Sally Spickard: Blogger Contest Round 1 Entry

Recent news broke that the People for the Ethical Treatment of Animals (PETA) has turned its beady eyes on the sport of eventing after recent horse deaths. In light of the tragic loss of King Artus, they have called for an end to the sport and a boycott of event attendance. I’d like to call their attention to the real issue here, however, and that is the fact that, while they may not realize it, eventing often takes more victims in human form.

Without further ado, here’s your sign: 1. It is a cold, hard fact that horses and eventing cause severe financial dehydration. Symptoms of this very common and highly contagious disease include difficulty breathing when presented with a veterinary bill, profuse sweating upon ordering Smarty’s supplements every month, and dizziness when signing the check for your next event’s entry form. This disease should not be taken lightly and can most easily be treated by winning the lottery.

2. Eventing increases a person’s risk of going blind due to the repeated exposure to reflective and/or neon colors (or a combination of both) sported by many contestants at local events. Preventing this is difficult, but one must make all attempts to shield his or her eyes when the light of a thousand suns is being redirected into his or her face.

3. When walking a cross country course, we forget that our horses are tucked snugly in their stalls, blissfully unaware of the monster logs and coffins (they name them coffins for a reason, right?) that await them the next day. Meanwhile, their faithful human pilot takes the brunt of the inevitable onslaught of nerves and mutant butterflies that seem to multiply after each course walk. Course walks put humans at a greater risk of hyperventilation and heart arrhythmias. These symptoms are best treated by multiple glasses of wine.

4. When us jocks have a bobble in the dressage, a run out or fall on cross country, or a rail down in stadium, 9.9 times out of 10 it is due to pilot error. We then must face the almost certain “wrath of trainer” while our horses jubilate under a cold shower complete with liniment and magnetic blankets.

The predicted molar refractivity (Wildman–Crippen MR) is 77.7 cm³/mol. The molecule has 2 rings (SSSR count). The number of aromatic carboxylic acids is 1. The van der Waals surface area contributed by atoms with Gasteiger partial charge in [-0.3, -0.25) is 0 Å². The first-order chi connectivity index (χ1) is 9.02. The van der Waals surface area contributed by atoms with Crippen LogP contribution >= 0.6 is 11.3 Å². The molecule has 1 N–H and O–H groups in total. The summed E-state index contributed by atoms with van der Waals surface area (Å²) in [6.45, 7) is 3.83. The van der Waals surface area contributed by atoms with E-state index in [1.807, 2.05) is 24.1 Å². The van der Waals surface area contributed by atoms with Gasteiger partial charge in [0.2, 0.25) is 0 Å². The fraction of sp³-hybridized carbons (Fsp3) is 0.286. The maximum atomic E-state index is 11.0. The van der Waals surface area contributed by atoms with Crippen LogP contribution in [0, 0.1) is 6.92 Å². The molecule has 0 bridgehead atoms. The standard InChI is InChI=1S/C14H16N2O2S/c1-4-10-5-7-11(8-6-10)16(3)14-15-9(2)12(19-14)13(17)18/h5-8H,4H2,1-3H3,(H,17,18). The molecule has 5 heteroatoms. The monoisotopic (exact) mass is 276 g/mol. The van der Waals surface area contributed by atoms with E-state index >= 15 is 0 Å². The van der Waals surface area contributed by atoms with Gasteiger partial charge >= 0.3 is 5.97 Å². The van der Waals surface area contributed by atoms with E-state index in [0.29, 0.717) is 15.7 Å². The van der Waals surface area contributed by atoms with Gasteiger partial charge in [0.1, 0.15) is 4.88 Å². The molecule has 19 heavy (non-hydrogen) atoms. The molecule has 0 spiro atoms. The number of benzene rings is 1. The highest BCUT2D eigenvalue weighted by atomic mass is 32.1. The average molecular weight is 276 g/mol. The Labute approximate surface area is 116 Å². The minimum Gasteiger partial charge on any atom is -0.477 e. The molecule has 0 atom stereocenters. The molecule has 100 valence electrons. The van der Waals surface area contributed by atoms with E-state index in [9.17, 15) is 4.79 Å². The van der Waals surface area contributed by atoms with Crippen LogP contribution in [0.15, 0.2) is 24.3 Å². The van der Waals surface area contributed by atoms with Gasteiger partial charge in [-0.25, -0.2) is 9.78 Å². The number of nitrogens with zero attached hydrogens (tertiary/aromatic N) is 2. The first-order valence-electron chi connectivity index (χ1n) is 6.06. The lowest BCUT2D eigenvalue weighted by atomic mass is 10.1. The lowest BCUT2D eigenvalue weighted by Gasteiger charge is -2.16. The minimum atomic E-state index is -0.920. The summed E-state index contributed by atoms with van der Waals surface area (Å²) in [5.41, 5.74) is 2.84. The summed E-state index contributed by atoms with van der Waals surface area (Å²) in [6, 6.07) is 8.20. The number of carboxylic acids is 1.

5. Horses are a serious detriment to one’s social life, and studies show that being so isolated from the outside world can hinder any hope of appearing normal to other humans. After more than a few trips to Wal-mart in my half chaps and breeches, I’ve learned to shrug off the raised eyebrows and wrinkled noses and consider myself a fashion trendsetter – I suggest you do the same.

6. Speaking of social lives, don’t even get me started on dating. I’ve long given up on convincing an Australian eventer to change his citizenship to be with me, and it seems that most of us are left searching for the other half of our model Boyd and Silva relationship. Maybe I should start an Eventers Only dating website and retire early on all of the money I will most certainly make.

7. For those of us who make the yearly pilgrimage to Kentucky for Rolex, you know my point on the dangers of eventing will be the Rolex Trade Fair. First off, you have the financial dehydration to worry about, and this issue is severely heightened by the euphoric sense of addiction that manifests itself as soon as you set foot in the Bit of Britain tent. Second, you are at a great danger of being trampled by the masses of fellow financially dehydrated folk who flood into the trade fair during lunch breaks, so never mind stooping down to dig through a bargain bin – it’s not worth it, no one will see you while you are being trampled!

8. Have you ever tried to memorize a dressage test? Enough said.

9. I feel that the bar for success has been set unrealistically high by a certain German fellow named Michael Jung. While I admire him for his massive list of bragging rights accomplishments, I feel similar to how I felt when I found out that Mark Zuckerberg dropped out of Harvard and became the world’s youngest billionaire or something – very small. While I realize that I put myself at a greater risk of overexertion, I will continue to assert myself to be just like Michael Jung by the time I am 30. Oh, who am I kidding, that’s only 2 years away…

10. And last, but certainly not least, on my ironclad list of reasons why eventing is actually more dangerous for humans: having your heart stolen by a horse. I’ve experienced it, and I hope each and every one of you has, or will, too. All joking aside, we would be nowhere without the horses who have shaped our riding. From the bratty pony that bucked you off every time you got on to the patient old schoolmaster who took you over your first jump and everything in between – we owe these horses our lives, because without them we would not be complete. And this, my fellow eventers, is the greatest risk of all because once your heart has been stolen by a horse, your life will truly never be the same.